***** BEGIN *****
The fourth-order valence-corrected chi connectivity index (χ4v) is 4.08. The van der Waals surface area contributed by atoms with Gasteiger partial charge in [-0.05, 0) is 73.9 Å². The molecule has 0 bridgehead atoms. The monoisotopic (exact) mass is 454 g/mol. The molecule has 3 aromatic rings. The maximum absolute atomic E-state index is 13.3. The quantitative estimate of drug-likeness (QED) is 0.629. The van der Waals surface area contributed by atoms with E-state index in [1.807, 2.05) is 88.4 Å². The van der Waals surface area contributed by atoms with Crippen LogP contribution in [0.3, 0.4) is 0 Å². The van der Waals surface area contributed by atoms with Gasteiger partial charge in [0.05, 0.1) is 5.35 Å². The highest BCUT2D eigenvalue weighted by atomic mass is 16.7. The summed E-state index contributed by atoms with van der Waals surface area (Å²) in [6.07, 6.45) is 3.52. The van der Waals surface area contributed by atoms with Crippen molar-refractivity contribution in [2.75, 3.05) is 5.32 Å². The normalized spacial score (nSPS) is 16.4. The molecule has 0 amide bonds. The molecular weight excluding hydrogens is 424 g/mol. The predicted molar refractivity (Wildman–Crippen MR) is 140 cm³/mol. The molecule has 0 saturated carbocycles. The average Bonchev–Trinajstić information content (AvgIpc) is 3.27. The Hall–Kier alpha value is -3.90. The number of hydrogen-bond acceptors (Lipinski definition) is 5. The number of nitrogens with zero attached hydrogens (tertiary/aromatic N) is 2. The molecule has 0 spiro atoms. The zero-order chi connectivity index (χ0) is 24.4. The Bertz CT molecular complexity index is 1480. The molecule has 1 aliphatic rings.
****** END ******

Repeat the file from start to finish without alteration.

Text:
The fourth-order valence-corrected chi connectivity index (χ4v) is 4.08. The van der Waals surface area contributed by atoms with Gasteiger partial charge in [-0.05, 0) is 73.9 Å². The molecule has 0 bridgehead atoms. The monoisotopic (exact) mass is 454 g/mol. The molecule has 3 aromatic rings. The maximum absolute atomic E-state index is 13.3. The quantitative estimate of drug-likeness (QED) is 0.629. The van der Waals surface area contributed by atoms with E-state index in [1.807, 2.05) is 88.4 Å². The van der Waals surface area contributed by atoms with Crippen LogP contribution in [0.3, 0.4) is 0 Å². The van der Waals surface area contributed by atoms with Gasteiger partial charge in [0.05, 0.1) is 5.35 Å². The highest BCUT2D eigenvalue weighted by atomic mass is 16.7. The summed E-state index contributed by atoms with van der Waals surface area (Å²) in [6.07, 6.45) is 3.52. The van der Waals surface area contributed by atoms with Crippen molar-refractivity contribution in [2.75, 3.05) is 5.32 Å². The normalized spacial score (nSPS) is 16.4. The molecule has 0 amide bonds. The molecular weight excluding hydrogens is 424 g/mol. The predicted molar refractivity (Wildman–Crippen MR) is 140 cm³/mol. The molecule has 0 saturated carbocycles. The average Bonchev–Trinajstić information content (AvgIpc) is 3.27. The Hall–Kier alpha value is -3.90. The number of hydrogen-bond acceptors (Lipinski definition) is 5. The number of nitrogens with zero attached hydrogens (tertiary/aromatic N) is 2. The molecule has 0 spiro atoms. The zero-order chi connectivity index (χ0) is 24.4. The Bertz CT molecular complexity index is 1480. The molecule has 1 aliphatic rings.